Tuesday, August 28, 2007

Application Visibility

So it's your first week at the new job and you are charged with building a new product for one of the largest customers in your organization's history. After a short period of flattery, the gavel that is reality smacks down hard to let you know that your ass is on the line. You have the much needed guidance from your team and extremely competent management that understands software - but ultimately success or failure is at your doorstep.

So you are in pretty deep - what's the plan?

  1. Carefully test your code
  2. Perform code reviews
  3. Put your pride away and ask for help - even if you think you have the right answer you may not!
  4. Be honest
Fast forward to a few days after you have successfully released your application into production. You stuck to the plan: you tested very carefully, you had your peers scrutinize your work, you asked for help, and you reported the state of the project honestly and consistently. The customer was surprised that things went so well. Congratulations, you just did the impossible: exceeding expectations in a situation where things could have easily gone horribly wrong.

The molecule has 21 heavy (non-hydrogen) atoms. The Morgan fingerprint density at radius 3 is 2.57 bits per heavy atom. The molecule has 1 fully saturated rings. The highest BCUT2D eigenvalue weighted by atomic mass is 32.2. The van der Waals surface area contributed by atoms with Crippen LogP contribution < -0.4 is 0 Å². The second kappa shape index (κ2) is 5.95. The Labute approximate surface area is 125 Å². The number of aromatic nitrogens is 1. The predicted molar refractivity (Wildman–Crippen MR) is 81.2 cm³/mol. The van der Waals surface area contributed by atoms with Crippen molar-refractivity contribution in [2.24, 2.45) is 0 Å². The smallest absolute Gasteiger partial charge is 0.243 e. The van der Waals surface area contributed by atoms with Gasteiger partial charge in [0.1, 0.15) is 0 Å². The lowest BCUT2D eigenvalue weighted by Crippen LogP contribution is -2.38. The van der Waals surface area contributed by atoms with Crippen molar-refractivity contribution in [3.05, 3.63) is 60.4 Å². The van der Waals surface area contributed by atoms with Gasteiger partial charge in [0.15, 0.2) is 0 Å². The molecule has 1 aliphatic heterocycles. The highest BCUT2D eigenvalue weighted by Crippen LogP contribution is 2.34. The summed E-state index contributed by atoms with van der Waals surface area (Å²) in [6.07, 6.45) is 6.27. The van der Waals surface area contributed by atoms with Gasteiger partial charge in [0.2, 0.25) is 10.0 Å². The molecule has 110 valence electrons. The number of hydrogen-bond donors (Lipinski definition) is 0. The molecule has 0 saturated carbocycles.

After a week in production some issues are discovered. It's your application so you need to fix it. Easy enough right? Just plow through thousands of log entries and piece together what went wrong. Not exactly because you completely neglected to think about what types of problems might occur in production, therefore you are not logging the information needed to investigate the customer's complaint. You have no visibility into your application. The only course of action to take at this point is to retroactively update the code in production to give you the visibility needed to solve the problem.

The mistake was costly in terms of personal pride and hardship, but the lesson is valuable. You learn that there is no way of telling what an application is going to do in a high volume production environment where real data is being passed in. Thus, it is absolutely essential that you build in enough visibility to resolve issues that appear in production. You also learn that nothing of value comes easy.

1 comment:

Chris Harmon said...

Scary - you just described my past week :) Not at the the-first-week-of-the-job kind-of thingm but the week where some bizarre production issues arise and you have to troubleshoot and then explain what the heck happened.

Added some more logging earlier today...

I will also add that the business context and visibility is also vital. That was one aspect of our system that we didn't fully understand and came to a head with the production issue...